However the “grand expedition" may finally terminate, for the last act of the tragedy yet remains to be performed, the means iť must be acknowledged were conducted on a larger scale than this country bad witnessed for many years past. One hundred thousand men, with a fleet sufficient to surround the Island of Walcheren, the estimated expence eleven millions sterling, the equipment of which has been the principal employment of ministers during the spring and summer months :--such an armament naturally fixed the attention, and excited the expectations, the hopes, and the wishes of many, and the fears of others of less sanguine expectations; who calmly contemplating past events, 'and judging from circumstances, presaged little good from the plans of the present administration, more especially when they suspecteit the difficulties which might impede the progress, and at length frustrate the execution of such plans, and perceived that the chief command was committed, not to some veteran general of abilities

VOL. VI.

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and experience, but to one, who never appeared to possess the confidence of the army, of whose achievements in the little service he had seen, the public knew nothing; and whose principal qualifications were, that he was the brother of the late. WILLIAM Pitt, had long been in possession of a valuable place, –a ministerial, and a court favourite !

The first of the proposed objects, the possession of the Isle of Walcheren was obtained with little difficulty, and with as · little honour. The vast superiority of the British forces over those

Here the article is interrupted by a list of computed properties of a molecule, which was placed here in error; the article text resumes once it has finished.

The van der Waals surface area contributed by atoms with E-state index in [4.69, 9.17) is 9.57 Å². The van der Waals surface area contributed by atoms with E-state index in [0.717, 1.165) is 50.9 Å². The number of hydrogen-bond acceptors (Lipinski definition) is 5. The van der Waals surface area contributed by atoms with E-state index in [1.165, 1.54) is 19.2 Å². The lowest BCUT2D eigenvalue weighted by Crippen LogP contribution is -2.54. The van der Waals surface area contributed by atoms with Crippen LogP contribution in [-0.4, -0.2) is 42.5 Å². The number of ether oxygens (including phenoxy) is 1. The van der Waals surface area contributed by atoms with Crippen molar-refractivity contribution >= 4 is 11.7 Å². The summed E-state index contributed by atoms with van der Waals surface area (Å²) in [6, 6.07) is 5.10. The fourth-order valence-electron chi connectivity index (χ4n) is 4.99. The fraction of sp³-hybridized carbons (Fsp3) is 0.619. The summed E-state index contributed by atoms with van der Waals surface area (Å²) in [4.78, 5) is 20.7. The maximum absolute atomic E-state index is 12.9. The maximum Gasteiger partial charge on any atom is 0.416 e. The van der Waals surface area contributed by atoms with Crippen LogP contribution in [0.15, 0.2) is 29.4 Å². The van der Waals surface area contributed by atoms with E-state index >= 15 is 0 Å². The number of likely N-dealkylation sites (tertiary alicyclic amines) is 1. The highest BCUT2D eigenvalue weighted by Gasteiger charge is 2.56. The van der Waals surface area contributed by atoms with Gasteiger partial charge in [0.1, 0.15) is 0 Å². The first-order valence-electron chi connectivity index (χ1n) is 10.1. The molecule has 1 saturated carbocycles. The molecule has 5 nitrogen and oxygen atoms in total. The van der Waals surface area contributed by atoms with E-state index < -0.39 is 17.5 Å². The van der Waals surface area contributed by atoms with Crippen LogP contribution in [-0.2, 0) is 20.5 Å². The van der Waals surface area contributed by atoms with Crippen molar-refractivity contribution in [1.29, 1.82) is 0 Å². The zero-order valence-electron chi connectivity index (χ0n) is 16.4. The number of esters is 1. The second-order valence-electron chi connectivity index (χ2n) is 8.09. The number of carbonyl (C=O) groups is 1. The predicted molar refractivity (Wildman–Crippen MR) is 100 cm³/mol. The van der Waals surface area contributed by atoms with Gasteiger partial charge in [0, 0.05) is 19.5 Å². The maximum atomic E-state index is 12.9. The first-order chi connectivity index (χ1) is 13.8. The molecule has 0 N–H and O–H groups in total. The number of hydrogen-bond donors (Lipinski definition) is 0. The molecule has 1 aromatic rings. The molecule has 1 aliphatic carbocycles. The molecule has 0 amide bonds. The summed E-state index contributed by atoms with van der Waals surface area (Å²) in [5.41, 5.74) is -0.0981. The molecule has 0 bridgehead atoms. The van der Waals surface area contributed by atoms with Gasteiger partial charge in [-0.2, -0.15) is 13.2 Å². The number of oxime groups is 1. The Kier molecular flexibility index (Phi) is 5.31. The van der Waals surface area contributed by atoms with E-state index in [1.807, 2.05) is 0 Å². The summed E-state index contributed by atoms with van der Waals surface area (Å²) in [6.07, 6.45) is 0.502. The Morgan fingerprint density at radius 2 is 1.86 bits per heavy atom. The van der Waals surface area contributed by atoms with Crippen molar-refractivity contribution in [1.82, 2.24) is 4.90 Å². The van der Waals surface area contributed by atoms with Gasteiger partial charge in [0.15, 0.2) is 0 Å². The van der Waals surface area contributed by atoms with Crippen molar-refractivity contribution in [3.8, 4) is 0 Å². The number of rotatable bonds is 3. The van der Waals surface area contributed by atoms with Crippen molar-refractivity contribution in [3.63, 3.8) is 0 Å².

of the enemy ensured success : the resistance shewn'at Flushing although brave, was ineffectual. The Hollanders gave no indicacations of discontent with their own government, or of desire for our assistance to enable them to effect a revolution to restore the old, favourite government of the English -- the STADTHOLDERIAN; and the manner in which we conquered Flushing ; bom. barding and firing the town, reducing it to a heap of ruins; and burying thousands of the inhabitants, men, women, and children under the ashes of their own houses, has, we may rest assured, served to increase the hostile disposition of a people who, as our ministerial writers vainly Aattered the nation, were anxious to receive the British forces with open arms. · The introductory object being thus obtained, it was generally and naturally expected that our fleet and army would proceed to accomplish those ulterior and most important objects, the possession of the forts up the Scheldt, the city of Antwerp; aud the French fleet in that port; and of consequence, to gain the complete command of a river by which the enemy would have been materially... injured, and Britain as materially benefited: but the delays which were too soon apparent, gave rise to suspicions that there was something defective, either in the arrangement, the progress, or the execution of the grand plan; which suspicions were confirmed by various letters from our officers naval, and military ; but the ministerial prints endeavoured to keep up the spirits of the people by strong assurances that our commanders “ were pro“ ceeding without loss of time to the accomplishment of the “ ulterior and most important objects of the expedition.” The following instance of the delusion endeavoured to be practiced on the people on this occasion, even to the last moment, by one of our ministerial prints, is well worth preserving: it may serve as a specimen of the gross impositions so frequently practised on their credulity; and of the miserable condition to which the writers are reduced, when the clear and strong light of truth breaks forih, dissipating the gross and thick mists of delusion.